We have long since known that the Taliban entity is not a mere single unified front waging a war in the North Western regions of Pakistan but a hodge podge of various groups working independently for their own vested interests. There are potentially three Taliban factions one headed by Baithullah Mehsud which was working against the interests of Pakistan, while Jalaluddin Haqqani and Mullah Omar were given protective custody by the ISI
In the Bajaur tribal area, for example, the army is fighting an insurgency led by Baitullah Mehsud, the leader of one of Pakistan’s three Taliban factions, but it’s not because he is a friend of al-Qaida. What makes him a threat, in the eyes of Pakistan’s army, is that he is believed to be responsible for scores of suicide attacks inside Pakistan (including the assassination of Benazir Bhutto). He is also thought to have recruited hundreds of Afghan fighters, among them ‘agents’ from the Afghan and Indian intelligence services – ‘Pakistan’s enemies’, in the words of a senior officer.
An enemy in Bajaur, the Taliban is a friend of Pakistan in North and South Waziristan. Like Mehsud, the guerrilla commander Jalaluddin Haqqani, who directs the Afghan Taliban’s ‘central front’ from bases in Pashtun villages in Pakistan, has ties to al-Qaida. Unlike Mehsud, he’s not attacking Pakistan, and his fight against the US and NATO enjoys the support of the army and of broad sections of the Pakistani public. The same courtesy has been extended to Mullah Omar, whose headquarters are in Quetta, where he’s reportedly sheltered by the ISI. ‘They are our people; they’re not our enemies,’ one ISI officer says.
These factions which were working against each other in the past, may have potentially joined forces to launch an assault on a mutually common enemy – Obama, Zardari & Karzai. Obama understandably as he still continues George Bush’s offensive in the region. Karzai features in the list as he is the US puppet in Afghanistan since the last eight years quite simply has been the central target, but to see Zardari being featured amongst the enemies is probably understandable since he does remain committed in leading this country down a spiraling path of doom.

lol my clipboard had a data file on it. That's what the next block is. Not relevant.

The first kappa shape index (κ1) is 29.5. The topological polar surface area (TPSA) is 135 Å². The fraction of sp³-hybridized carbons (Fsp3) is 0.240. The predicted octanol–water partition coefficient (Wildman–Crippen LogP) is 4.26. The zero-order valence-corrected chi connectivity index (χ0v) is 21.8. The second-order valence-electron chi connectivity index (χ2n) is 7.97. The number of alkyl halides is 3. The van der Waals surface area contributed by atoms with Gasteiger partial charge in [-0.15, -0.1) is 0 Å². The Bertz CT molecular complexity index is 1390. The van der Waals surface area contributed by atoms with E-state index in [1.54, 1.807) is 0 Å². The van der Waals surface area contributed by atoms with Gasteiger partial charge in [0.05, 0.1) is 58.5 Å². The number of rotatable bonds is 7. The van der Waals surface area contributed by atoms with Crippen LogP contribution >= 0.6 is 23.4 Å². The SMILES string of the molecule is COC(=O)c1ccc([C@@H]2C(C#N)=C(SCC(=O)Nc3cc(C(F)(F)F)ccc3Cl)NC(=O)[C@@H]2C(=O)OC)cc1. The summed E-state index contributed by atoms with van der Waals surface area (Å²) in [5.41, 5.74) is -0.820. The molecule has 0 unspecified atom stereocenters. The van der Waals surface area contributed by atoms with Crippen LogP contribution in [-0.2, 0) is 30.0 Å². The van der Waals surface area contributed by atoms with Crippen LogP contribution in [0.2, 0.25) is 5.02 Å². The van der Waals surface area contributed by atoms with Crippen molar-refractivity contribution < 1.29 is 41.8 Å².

The three feuding Taliban factions have now joined forces against ‘Obama, Zardari and Karzai’ in an agreement brokered by Mullah Omar. One of the factions is led by Baitullah Mehsud. The other two are pro-Afghan Taliban factions based in South and North Waziristan, which had largely refrained from attacking the Pakistan state and army but may not do so any longer. The army is also worried that the surge could cause a further flight of Afghan Taliban and other militants into the tribal areas. If the army acts against them, retaliatory strikes may follow across Pakistan. If it doesn’t, US and Afghan soldiers might chase them inside Pakistan – as they did last September, killing 20 tribesmen ‘by mistake’. Any such incursion would unite the Pashtun tribes behind the Taliban, deepen anti-American sentiment in the army and stretch US-Afghan-Pakistani co-operation to breaking point.
I think Grahma Usher has presented a well thought out analysis on the Taliban insurgency and the dilemma faced by us in confronting these rouge elements. The root cause of the problem/solution does not lie in possibility of implementing a new sharia code, but instead it is to question the chain of events that has led Pakistan into such a precarious situation since 2001.
None of our leaders back then were willing to stand up and stay stop, none of our leaders NOW are willing to wake up from their slumber party as they are more busy in counting the shovel loads of dollars being forked over into their bank accounts and remain busy scheming how to siphon of the new tranche of 5.5 billion in aid that is knocking on our door steps –
Will someone please stand up and save Pakistan….. it been proven time after time that our leaders simple don’t want to